What do you want today, good news about COVID-19, or bad? Good? You’re a liar. We do a story about a kind old retiree who makes whirligigs and fixes the neighborhood kids’ bikes out of his garage and post it at the same time as a story about Timmy falling in a well and it’s a blowout, clickwise, in favor of Timmy’s little quandary.
But, OK, I’ll play your game and give you some good news regarding COVID-19. The disease, you may recall, caused governments in more than 50 countries to ask or tell about 1.5 billion people to stay safe at home at various times as the disease spread around the world, right?
The order had several effects, many of them, if not most, tragic. But we’re not doing tragic today; you wanted good news.
It’s this: Factories closed or slowed down, hundreds of millions of cars off the road, cruise ships and airplanes docked and grounded … For years scientists have been begging the world’s leaders to slow down a bit or to clean up their country’s act considerably if we want life as we know it to continue on this planet, and yet all the dire metrics continued to creep up, for a variety of reasons that mostly have to do with politics, business and mankind’s lust for driving, flying and cruising outweighing any self-imposed surrender to sacrifices that would be necessary for even minimal compliance with science’s recommendations toward warding off the effects of climate change and pollution.
With the worldwide lockdown orders, environmental health and good practices have been forced upon us. I don’t know about you, but I haven’t put any gas in my car since early March. It’s practically reverted back to showroom condition, except for the fact that I haven’t washed it since Valentine’s Day.
And with fewer cars on the road, planes in the sky, and cruise ships on the sea, the drop in bad air has been, ironically, breathtaking.
A report by the International Energy Agency shows that greenhouse gas emissions are dropping at “an unprecedented rate, almost twice as large as all previous declines since the end of World War II combined.”
In Delhi, India, a perennial world leader in air pollution, levels of PM2.5 (fine particulate matter that’s considered the deadliest air pollutant) and gas nitrogen dioxide have fallen more than 70 percent.
A study by IQAir, looking at 10 major cities around the globe comparing lockdown figures with figures from the same period in 2019, showed a decrease in PM2.5 levels of 31% in Los Angeles, 25% in New York, 32% in Sao Paulo, 34% in Mumbai and 54% in Seoul.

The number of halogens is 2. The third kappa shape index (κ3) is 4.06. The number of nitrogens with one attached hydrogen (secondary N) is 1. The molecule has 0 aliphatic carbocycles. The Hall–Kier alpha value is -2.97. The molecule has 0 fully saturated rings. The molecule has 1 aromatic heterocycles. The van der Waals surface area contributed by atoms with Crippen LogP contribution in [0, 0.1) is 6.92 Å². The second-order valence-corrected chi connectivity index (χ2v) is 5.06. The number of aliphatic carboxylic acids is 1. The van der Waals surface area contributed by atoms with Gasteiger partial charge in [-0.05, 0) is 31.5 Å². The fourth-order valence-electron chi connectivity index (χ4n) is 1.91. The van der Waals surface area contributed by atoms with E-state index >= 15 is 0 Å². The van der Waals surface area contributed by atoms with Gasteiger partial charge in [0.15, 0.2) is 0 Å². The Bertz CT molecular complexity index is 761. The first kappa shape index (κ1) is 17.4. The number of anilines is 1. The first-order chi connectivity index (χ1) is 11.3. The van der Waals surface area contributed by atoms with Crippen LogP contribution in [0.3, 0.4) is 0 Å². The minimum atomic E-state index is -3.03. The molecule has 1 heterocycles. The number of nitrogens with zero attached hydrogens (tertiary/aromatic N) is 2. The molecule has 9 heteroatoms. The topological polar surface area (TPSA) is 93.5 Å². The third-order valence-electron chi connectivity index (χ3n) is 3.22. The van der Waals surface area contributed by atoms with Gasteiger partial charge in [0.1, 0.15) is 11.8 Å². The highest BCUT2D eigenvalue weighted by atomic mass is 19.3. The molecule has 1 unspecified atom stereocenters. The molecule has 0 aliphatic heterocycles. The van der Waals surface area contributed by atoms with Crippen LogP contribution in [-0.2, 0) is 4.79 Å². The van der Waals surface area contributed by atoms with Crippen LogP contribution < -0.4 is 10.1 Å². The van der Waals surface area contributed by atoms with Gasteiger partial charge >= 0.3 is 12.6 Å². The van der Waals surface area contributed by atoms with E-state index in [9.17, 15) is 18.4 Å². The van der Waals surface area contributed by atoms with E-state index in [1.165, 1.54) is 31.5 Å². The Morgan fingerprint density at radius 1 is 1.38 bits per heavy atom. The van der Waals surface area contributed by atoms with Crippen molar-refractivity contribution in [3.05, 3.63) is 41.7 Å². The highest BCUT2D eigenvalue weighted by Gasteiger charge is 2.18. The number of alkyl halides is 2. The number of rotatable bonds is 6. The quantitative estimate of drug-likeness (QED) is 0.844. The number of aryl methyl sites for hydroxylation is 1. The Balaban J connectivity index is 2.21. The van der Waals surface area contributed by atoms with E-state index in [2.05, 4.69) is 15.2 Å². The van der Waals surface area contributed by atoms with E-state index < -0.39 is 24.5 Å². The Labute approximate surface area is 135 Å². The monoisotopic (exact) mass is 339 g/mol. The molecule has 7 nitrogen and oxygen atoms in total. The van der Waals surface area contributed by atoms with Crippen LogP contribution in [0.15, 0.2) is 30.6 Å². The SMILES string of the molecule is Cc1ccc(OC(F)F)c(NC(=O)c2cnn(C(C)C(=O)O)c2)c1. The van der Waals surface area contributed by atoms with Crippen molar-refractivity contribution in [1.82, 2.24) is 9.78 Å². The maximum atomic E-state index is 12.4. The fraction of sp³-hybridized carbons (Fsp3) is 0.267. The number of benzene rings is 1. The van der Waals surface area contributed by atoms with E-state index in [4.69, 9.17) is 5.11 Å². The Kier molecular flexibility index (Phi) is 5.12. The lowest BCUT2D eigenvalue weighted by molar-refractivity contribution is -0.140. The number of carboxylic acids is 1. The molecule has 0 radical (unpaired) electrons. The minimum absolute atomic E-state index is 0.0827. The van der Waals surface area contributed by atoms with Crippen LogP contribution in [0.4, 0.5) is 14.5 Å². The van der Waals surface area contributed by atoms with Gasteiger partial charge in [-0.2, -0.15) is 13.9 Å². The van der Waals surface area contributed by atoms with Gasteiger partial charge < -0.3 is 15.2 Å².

Anecdotal evidence is also clear. No one can argue that the sky is a bit bluer, the air more hospitable in Long Beach during these past seven or eight weeks.
In the Punjab state of India, people can see the Himalayas at a distance of 125 miles for the first time in nearly 30 years.
Animals of all stripes have been availing themselves of this novel new planet. Wildcats sleeping in trees in Boulder, Colorado; coyotes (never really very far away as Nextdoor will tell you), padding through the streets of San Francisco in daylight; penguins wobbling down Cape Town roads in South Africa; wild mountain goats storming the town of Llandudno, Wales.
In locales as disparate as Florida and Thailand, leatherback turtles have been enjoying unpopulated beaches and are nesting and laying eggs in historical numbers.
At one beach in Thailand, wildlife experts have discovered 11 nests, the most they’ve seen in 20 years, the last five of which they found no nests at all.
And on the 9.5-mile Juno Beach in Florida, marine researchers have found 76 leatherback nests, a “significant increase” over the last several years.
So, lives lost, businesses ruined, jobs vanished, manufacturers crippled, a historic economic and health disaster. Was it worth it for some equally historic clean air and wild animals happily frolicking in the streets, beaches and oceans?
Well, it depends on what sort of animal you are and what kind of planet you want to live in or leave behind.
And, whether it’s been worth it or not, you asked for some good news.